There I stood at the top of Dora Falls, gazing down to an abyss below. How on earth would I get down there? The drop seemed as infinite as it was vertical, and any spot where verticality gave way to a degree or two of slope, the trees were a mess of impenetrable tangle. I was, yet again, solo, and was totally unwilling to lower myself down something I might not be able to climb back out of later. I basically gave up. “Oh well,” I said to myself, “at least you’ve bagged Dora Falls. This is probably it for the day. It was a nice little excursion.” I took a shot for the records, the one shown below.
However, being the sort of person who does not give up easily, I decided to take one more look at the map to see if it gave me any hints, and indeed it did. I noticed that on the other side of the creek, the contours were more spaced than on this side. Perhaps that was a clue that would open the key to the treasure. I would not give up yet, but would cross the creek and give that a go.
It had taken me 17 minutes to reach Dora Creek from the car, and I had just wasted a further 23 trying to crack the code to the base. Perhaps if I had gone further on that western side I would have found something doable, but here I was back where I’d arrived, crossing over. I had already determined I would use the point of the spur rather than the creek’s edge, and carried out my plan. Presto. 8 minutes later I was at the base of my holy grail. The little “den” was mossy and had a special silence that would have had me whispering had someone been there with me. I was captivated, and so very glad that I’d persevered.
Now I felt confident that I could use the same spur to reach Eldon Falls. Up I climbed. It was not hard at all, and it was mossy and wonderful. I went up the spur for 14 minutes from Dora’s base until I was on contour with where I had waymarked my best guess at Eldon Falls, and then just sidled around the spur keeping height for another 13 minutes. Tra la. There I stood at the base of my next goal.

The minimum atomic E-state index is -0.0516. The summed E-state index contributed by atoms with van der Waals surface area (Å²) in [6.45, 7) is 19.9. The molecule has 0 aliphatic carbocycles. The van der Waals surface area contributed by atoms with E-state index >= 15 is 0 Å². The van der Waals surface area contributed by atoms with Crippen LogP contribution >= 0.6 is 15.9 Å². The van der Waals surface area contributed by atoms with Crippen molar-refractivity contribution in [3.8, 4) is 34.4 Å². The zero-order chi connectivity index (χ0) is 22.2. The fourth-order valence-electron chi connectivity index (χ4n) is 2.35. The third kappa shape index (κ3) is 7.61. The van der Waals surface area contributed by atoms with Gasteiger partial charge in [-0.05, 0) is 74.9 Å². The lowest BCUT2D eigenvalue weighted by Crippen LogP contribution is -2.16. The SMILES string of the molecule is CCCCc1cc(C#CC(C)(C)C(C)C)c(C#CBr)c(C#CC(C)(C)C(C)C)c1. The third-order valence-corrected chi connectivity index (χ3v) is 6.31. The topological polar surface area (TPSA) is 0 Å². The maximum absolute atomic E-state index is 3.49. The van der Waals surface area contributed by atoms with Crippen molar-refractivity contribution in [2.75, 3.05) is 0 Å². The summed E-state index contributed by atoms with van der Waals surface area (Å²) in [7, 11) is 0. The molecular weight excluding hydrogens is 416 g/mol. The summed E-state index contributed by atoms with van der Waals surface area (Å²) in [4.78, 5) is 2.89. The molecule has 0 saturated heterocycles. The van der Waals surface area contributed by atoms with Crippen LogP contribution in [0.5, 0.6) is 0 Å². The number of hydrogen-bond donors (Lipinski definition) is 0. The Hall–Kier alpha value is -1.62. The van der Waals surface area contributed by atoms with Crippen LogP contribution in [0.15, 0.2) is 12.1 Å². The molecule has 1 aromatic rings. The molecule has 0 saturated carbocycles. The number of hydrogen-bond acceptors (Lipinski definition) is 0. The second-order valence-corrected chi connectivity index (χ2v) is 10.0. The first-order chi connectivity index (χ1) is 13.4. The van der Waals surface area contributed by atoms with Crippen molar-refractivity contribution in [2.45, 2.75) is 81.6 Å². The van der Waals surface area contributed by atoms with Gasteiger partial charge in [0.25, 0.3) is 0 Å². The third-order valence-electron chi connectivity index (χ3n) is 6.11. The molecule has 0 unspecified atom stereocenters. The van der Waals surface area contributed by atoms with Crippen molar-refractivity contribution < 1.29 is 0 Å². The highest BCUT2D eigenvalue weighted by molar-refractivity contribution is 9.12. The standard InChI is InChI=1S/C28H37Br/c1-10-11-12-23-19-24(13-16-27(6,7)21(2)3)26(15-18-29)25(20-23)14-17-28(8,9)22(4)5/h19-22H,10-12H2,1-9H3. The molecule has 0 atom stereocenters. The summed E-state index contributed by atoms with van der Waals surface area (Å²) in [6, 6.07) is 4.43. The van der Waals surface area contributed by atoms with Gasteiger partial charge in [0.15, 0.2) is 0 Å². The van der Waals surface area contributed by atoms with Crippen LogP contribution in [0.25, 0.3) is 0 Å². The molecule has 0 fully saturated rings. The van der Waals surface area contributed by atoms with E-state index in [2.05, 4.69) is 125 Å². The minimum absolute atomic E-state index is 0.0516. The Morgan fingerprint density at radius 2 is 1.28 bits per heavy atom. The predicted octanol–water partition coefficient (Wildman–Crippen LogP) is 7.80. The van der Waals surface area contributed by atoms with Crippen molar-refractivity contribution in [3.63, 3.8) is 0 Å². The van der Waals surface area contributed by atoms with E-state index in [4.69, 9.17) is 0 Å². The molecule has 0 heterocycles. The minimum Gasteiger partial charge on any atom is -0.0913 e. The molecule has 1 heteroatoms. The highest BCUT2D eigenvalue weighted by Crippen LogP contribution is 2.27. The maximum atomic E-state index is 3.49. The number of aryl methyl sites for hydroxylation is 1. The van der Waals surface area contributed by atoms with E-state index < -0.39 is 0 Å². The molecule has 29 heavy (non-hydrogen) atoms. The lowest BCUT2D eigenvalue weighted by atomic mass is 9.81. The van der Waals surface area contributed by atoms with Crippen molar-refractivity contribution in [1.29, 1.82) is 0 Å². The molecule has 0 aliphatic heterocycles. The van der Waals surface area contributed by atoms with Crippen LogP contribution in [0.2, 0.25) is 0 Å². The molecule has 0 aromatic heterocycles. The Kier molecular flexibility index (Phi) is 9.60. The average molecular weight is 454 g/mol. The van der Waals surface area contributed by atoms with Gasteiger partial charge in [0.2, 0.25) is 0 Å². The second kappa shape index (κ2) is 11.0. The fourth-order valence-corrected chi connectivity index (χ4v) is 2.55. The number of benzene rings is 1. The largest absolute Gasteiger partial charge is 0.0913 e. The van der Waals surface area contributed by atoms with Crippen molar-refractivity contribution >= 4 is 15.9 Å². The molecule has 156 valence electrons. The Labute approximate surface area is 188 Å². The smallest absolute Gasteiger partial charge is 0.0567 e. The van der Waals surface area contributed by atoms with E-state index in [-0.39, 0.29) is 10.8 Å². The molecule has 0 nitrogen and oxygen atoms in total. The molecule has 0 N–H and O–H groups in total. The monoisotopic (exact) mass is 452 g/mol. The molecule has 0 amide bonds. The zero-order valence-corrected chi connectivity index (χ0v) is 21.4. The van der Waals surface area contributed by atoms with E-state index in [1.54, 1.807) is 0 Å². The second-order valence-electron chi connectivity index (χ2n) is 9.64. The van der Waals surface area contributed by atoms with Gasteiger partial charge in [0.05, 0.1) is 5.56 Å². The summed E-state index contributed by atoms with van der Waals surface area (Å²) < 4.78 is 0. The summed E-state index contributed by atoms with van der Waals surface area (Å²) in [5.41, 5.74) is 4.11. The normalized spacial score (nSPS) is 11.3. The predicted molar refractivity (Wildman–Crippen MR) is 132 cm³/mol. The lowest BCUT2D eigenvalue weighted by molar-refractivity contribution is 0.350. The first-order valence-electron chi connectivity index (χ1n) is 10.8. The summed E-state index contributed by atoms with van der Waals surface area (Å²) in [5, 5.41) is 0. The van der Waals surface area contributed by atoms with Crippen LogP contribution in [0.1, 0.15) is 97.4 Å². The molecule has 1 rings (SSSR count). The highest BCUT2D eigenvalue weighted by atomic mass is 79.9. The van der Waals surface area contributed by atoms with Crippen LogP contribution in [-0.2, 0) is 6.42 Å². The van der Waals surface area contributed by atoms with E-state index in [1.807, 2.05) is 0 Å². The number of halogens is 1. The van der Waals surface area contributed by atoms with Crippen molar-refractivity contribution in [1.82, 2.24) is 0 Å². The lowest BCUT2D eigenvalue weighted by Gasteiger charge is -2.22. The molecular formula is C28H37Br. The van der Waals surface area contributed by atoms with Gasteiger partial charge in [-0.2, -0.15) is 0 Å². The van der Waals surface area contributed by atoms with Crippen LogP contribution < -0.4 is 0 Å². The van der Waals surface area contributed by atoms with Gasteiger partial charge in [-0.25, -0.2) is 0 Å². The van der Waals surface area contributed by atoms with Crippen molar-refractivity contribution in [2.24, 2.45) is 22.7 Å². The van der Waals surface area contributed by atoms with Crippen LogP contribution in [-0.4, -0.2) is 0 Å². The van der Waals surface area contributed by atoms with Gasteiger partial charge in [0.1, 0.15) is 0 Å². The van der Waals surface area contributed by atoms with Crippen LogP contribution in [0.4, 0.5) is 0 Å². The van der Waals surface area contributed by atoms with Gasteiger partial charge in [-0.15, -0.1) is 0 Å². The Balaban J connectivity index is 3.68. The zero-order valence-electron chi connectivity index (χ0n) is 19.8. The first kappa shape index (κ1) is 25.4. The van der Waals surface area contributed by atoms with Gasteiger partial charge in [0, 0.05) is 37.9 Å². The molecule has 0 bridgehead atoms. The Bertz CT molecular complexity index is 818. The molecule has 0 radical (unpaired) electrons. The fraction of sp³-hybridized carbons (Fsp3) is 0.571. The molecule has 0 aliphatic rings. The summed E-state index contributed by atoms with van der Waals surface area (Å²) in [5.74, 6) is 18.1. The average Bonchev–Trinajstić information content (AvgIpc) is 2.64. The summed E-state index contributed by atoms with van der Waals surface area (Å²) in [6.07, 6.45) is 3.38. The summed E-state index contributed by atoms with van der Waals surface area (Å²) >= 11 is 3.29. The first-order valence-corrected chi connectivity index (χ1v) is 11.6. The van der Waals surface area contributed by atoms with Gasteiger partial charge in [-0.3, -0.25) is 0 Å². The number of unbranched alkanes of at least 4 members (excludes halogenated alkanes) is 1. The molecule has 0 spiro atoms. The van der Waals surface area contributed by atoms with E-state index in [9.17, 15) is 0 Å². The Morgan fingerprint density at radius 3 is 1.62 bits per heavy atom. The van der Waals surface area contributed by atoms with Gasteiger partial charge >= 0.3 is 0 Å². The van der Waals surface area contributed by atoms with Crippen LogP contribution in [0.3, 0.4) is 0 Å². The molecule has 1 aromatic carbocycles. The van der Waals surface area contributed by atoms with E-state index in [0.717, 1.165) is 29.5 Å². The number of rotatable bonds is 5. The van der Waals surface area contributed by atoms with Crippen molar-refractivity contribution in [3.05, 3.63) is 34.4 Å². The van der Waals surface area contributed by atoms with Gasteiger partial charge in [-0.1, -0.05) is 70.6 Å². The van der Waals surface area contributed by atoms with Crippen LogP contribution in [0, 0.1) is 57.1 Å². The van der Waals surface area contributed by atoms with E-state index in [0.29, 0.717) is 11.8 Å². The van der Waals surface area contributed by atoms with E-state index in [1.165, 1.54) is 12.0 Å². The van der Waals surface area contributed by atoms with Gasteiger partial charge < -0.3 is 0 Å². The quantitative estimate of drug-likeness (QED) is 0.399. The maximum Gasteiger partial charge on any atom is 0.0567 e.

This one wasn’t as beautiful as Dora, but was still well worth the visit. Photography finished, I decided to go straight up and over the spur above rather than retracing my steps. It meant possibly more contours, but I have always been rather careless when it comes to contours, so up I went, thinking this would be more interesting than a retrace.
And so it was. After 21 minutes, I had crested the spur and then dropped into a higher region of Dora Creek, and what should I find but an area of delightful cascades. The bank next to them was very steep and cluttered, and I didn’t feel like foraging for a possible route to visit all of what I had found. I reached a place that looked like I could get across, and photographed that particular cascade, which was possibly the best anyway. At least that one looked “climb-upable” on the opposite side. These cascades seemed quite well fortified by small cliffs.
From there I continued west until I hit the edge of the public-private boundary, and followed that back to the car. (There is a pad that weaves along through the forest up the top there, following the boundary. There is also, at some points, a “road” [maybe at all points], but I didn’t use it, always preferring the green and shade of forest, even to the ease of a road, especially when it is a glary machine-made one with clear felling on one side of it.) The circuit thus took a shade under 1 hr 30’s walking IF you don’t count photography and the 23 minutes I spent stuffing around on the western side of Dora trying to find a way down.
Not only did I find great beauty, but I also had a fun adventure, and the pleasure of “doing it myself”: the joy of discovery and overcoming obstacles. That was, I fear, because this is a southern waterfall, and Hobartians do not feel the need to stick pink tape through every section of forest to spoil the fun of others who want to do it themselves. Pink tape is ugly, totally unnatural, and destructive. I thought we were trying to rid our planet – and especially our wild and beautiful places – of plastic, but in the north, every waterfall, it seems, is festooned with plastic, even ones with a very obvious path leading to them. Someone estimates the general IQ of fellows living in the north to be somewhere around 60.
Time for lunch at my favourite red cafe in Huonville. Well, I bought lunch and picnicked by the river there, it was such magnificent day.